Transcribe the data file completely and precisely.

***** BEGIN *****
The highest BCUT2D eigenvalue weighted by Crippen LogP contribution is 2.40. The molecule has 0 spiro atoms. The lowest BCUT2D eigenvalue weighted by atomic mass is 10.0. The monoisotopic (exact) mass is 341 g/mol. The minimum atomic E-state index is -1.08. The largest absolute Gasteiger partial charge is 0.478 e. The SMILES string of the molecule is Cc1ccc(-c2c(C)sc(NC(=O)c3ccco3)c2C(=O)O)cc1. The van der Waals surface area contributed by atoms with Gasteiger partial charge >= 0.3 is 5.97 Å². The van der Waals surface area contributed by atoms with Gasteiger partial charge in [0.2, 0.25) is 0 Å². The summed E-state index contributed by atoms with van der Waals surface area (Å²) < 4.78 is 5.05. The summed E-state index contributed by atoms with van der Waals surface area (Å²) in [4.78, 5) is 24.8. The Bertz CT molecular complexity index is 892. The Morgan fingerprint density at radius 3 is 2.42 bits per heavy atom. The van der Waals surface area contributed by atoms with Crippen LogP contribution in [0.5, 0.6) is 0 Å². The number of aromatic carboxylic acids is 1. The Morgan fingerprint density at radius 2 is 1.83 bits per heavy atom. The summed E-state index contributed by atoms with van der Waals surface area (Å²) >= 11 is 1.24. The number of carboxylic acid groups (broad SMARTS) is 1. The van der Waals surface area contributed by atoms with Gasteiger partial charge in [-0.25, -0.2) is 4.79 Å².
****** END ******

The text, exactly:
The highest BCUT2D eigenvalue weighted by Crippen LogP contribution is 2.40. The molecule has 0 spiro atoms. The lowest BCUT2D eigenvalue weighted by atomic mass is 10.0. The monoisotopic (exact) mass is 341 g/mol. The minimum atomic E-state index is -1.08. The largest absolute Gasteiger partial charge is 0.478 e. The SMILES string of the molecule is Cc1ccc(-c2c(C)sc(NC(=O)c3ccco3)c2C(=O)O)cc1. The van der Waals surface area contributed by atoms with Gasteiger partial charge >= 0.3 is 5.97 Å². The van der Waals surface area contributed by atoms with Gasteiger partial charge in [0.2, 0.25) is 0 Å². The summed E-state index contributed by atoms with van der Waals surface area (Å²) < 4.78 is 5.05. The summed E-state index contributed by atoms with van der Waals surface area (Å²) in [4.78, 5) is 24.8. The Bertz CT molecular complexity index is 892. The Morgan fingerprint density at radius 3 is 2.42 bits per heavy atom. The van der Waals surface area contributed by atoms with Crippen LogP contribution in [0.5, 0.6) is 0 Å². The number of aromatic carboxylic acids is 1. The Morgan fingerprint density at radius 2 is 1.83 bits per heavy atom. The summed E-state index contributed by atoms with van der Waals surface area (Å²) >= 11 is 1.24. The number of carboxylic acid groups (broad SMARTS) is 1. The van der Waals surface area contributed by atoms with Gasteiger partial charge in [-0.25, -0.2) is 4.79 Å².